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Figures out yesterday from Statistics New Zealand showed net migration was positive for the third month in a row in November. An upwards trend appears to be establishing. In particular, net departures to Australia are reducing, with the net loss to Australia at its lowest since February 2011.
Westpac economist Nathan Penny said the increase in total net migration was mainly due to fewer departures by New Zealanders to Australia, down 270 in November to 3810 - the first month below 4000 since January 2011. Also, New Zealanders returning home from Australia increased by 70. Net migration by non-New Zealanders was largely unchanged.
The 590 increase in net migration was the highest since October 2011.
ASB economist Jane Turner said that while departures to Australia remained at elevated levels, they had steadily fallen over the past four months, suggesting a change in trend.
''Over the coming year, as Canterbury rebuild activity picks up, we expect the improving labour market in New Zealand to also boost net migration.''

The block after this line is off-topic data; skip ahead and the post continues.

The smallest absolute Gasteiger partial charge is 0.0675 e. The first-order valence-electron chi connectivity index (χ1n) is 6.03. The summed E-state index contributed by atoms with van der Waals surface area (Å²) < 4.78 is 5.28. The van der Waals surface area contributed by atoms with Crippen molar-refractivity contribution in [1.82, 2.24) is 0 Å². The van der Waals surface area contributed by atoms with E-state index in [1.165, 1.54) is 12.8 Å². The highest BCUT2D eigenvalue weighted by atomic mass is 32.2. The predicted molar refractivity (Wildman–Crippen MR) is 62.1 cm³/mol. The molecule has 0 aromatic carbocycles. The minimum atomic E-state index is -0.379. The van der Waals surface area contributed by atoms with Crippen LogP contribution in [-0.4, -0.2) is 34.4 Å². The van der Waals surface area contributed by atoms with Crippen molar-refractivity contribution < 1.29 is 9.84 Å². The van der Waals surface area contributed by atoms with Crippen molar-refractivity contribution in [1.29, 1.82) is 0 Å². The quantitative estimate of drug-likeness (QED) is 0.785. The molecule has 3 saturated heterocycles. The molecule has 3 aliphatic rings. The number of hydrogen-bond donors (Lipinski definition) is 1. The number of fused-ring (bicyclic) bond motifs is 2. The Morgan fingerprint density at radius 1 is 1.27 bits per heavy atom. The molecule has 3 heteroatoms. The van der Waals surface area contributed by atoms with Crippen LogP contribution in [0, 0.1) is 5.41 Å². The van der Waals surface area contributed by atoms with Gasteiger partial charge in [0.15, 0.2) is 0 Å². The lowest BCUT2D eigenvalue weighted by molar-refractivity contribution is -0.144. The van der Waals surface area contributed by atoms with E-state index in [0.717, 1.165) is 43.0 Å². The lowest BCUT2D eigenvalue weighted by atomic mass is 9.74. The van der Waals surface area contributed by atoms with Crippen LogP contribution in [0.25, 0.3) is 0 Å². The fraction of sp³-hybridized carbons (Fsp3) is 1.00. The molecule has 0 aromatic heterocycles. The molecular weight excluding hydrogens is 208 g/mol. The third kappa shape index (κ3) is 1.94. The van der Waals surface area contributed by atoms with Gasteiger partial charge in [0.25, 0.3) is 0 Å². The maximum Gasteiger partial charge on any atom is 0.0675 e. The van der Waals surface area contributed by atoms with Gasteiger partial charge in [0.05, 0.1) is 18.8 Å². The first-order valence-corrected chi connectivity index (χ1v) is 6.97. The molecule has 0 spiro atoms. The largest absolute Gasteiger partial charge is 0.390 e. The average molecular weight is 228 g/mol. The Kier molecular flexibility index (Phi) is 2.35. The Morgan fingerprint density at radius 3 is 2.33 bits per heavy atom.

The turnaround in net migration was likely to place additional strain on the undersupplied housing market, she said.
There had been some tentative signs of increased building activity in Auckland and Canterbury that might help to alleviate some of the housing-market pressure.
The Reserve Bank had become more wary about recent housing-market developments and the risks stronger house-price inflation posed to inflation and financial stability, Ms Turner said.
Given the economy continued to underperform expectations, ASB expected the Reserve Bank to leave the official cash rate unchanged at 2.5% until December next year.
If the housing-market developments continued to concern the central bank, it might consider using macro-prudential tools to reduce some of the heat in the market at some point, she said.